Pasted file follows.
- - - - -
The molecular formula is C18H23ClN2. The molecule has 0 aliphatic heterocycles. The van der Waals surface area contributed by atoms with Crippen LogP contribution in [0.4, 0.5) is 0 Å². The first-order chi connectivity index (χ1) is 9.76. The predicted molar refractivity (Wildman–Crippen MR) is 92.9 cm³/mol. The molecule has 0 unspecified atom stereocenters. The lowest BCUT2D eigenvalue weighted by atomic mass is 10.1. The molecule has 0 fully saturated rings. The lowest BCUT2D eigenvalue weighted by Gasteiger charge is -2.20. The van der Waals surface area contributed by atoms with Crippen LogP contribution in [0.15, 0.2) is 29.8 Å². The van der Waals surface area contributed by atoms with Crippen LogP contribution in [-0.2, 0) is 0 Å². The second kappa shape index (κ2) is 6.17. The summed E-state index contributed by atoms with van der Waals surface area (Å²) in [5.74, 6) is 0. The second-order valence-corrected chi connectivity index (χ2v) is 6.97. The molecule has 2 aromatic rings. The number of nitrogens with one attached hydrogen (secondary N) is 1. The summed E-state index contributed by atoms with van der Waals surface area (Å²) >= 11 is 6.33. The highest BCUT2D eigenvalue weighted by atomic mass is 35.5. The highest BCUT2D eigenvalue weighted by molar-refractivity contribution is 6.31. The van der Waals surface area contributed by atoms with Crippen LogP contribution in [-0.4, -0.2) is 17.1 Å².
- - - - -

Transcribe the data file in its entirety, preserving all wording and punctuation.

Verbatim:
The molecular formula is C18H23ClN2. The molecule has 0 aliphatic heterocycles. The van der Waals surface area contributed by atoms with Crippen LogP contribution in [0.4, 0.5) is 0 Å². The first-order chi connectivity index (χ1) is 9.76. The predicted molar refractivity (Wildman–Crippen MR) is 92.9 cm³/mol. The molecule has 0 unspecified atom stereocenters. The lowest BCUT2D eigenvalue weighted by atomic mass is 10.1. The molecule has 0 fully saturated rings. The lowest BCUT2D eigenvalue weighted by Gasteiger charge is -2.20. The van der Waals surface area contributed by atoms with Crippen LogP contribution in [0.15, 0.2) is 29.8 Å². The van der Waals surface area contributed by atoms with Crippen LogP contribution in [-0.2, 0) is 0 Å². The second kappa shape index (κ2) is 6.17. The summed E-state index contributed by atoms with van der Waals surface area (Å²) in [5.74, 6) is 0. The second-order valence-corrected chi connectivity index (χ2v) is 6.97. The molecule has 2 aromatic rings. The number of nitrogens with one attached hydrogen (secondary N) is 1. The summed E-state index contributed by atoms with van der Waals surface area (Å²) >= 11 is 6.33. The highest BCUT2D eigenvalue weighted by atomic mass is 35.5. The highest BCUT2D eigenvalue weighted by molar-refractivity contribution is 6.31. The van der Waals surface area contributed by atoms with Crippen LogP contribution in [-0.4, -0.2) is 17.1 Å².